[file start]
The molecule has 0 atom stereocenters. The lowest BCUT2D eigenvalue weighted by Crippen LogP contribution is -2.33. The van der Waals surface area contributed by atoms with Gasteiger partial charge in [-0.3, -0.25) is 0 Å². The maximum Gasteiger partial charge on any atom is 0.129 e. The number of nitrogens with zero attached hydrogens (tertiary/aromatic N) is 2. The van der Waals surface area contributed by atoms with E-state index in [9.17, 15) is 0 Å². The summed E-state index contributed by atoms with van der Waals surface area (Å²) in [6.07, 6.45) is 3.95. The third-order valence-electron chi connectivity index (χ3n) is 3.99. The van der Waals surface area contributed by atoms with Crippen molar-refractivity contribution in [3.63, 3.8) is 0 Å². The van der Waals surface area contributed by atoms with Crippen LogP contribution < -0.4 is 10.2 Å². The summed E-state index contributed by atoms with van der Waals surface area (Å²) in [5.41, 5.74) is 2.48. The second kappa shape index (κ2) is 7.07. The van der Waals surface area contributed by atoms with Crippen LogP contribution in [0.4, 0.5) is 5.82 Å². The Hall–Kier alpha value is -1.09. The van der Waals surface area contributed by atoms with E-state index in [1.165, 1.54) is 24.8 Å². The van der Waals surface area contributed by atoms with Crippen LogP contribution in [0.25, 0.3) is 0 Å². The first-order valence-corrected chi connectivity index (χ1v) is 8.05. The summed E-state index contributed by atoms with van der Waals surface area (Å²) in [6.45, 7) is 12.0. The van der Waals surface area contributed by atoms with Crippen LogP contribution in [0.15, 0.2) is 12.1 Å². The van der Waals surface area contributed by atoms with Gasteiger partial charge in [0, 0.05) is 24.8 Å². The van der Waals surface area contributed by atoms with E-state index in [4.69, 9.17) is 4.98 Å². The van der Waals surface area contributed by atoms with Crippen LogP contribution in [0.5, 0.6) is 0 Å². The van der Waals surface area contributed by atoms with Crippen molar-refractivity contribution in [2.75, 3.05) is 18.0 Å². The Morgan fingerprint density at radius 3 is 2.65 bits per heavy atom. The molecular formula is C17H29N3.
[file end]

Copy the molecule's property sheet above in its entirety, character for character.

The molecule has 0 atom stereocenters. The lowest BCUT2D eigenvalue weighted by Crippen LogP contribution is -2.33. The van der Waals surface area contributed by atoms with Gasteiger partial charge in [-0.3, -0.25) is 0 Å². The maximum Gasteiger partial charge on any atom is 0.129 e. The number of nitrogens with zero attached hydrogens (tertiary/aromatic N) is 2. The van der Waals surface area contributed by atoms with E-state index in [9.17, 15) is 0 Å². The summed E-state index contributed by atoms with van der Waals surface area (Å²) in [6.07, 6.45) is 3.95. The third-order valence-electron chi connectivity index (χ3n) is 3.99. The van der Waals surface area contributed by atoms with Crippen molar-refractivity contribution in [3.63, 3.8) is 0 Å². The van der Waals surface area contributed by atoms with Crippen LogP contribution < -0.4 is 10.2 Å². The summed E-state index contributed by atoms with van der Waals surface area (Å²) in [5.41, 5.74) is 2.48. The second kappa shape index (κ2) is 7.07. The van der Waals surface area contributed by atoms with Crippen LogP contribution in [0.4, 0.5) is 5.82 Å². The Hall–Kier alpha value is -1.09. The van der Waals surface area contributed by atoms with E-state index in [1.165, 1.54) is 24.8 Å². The van der Waals surface area contributed by atoms with Crippen LogP contribution in [0.25, 0.3) is 0 Å². The first-order valence-corrected chi connectivity index (χ1v) is 8.05. The summed E-state index contributed by atoms with van der Waals surface area (Å²) in [6.45, 7) is 12.0. The van der Waals surface area contributed by atoms with Crippen LogP contribution in [0.15, 0.2) is 12.1 Å². The van der Waals surface area contributed by atoms with Gasteiger partial charge in [0, 0.05) is 24.8 Å². The van der Waals surface area contributed by atoms with E-state index in [4.69, 9.17) is 4.98 Å². The van der Waals surface area contributed by atoms with Crippen LogP contribution in [0.5, 0.6) is 0 Å². The van der Waals surface area contributed by atoms with Crippen molar-refractivity contribution in [2.75, 3.05) is 18.0 Å². The Morgan fingerprint density at radius 3 is 2.65 bits per heavy atom. The molecular formula is C17H29N3.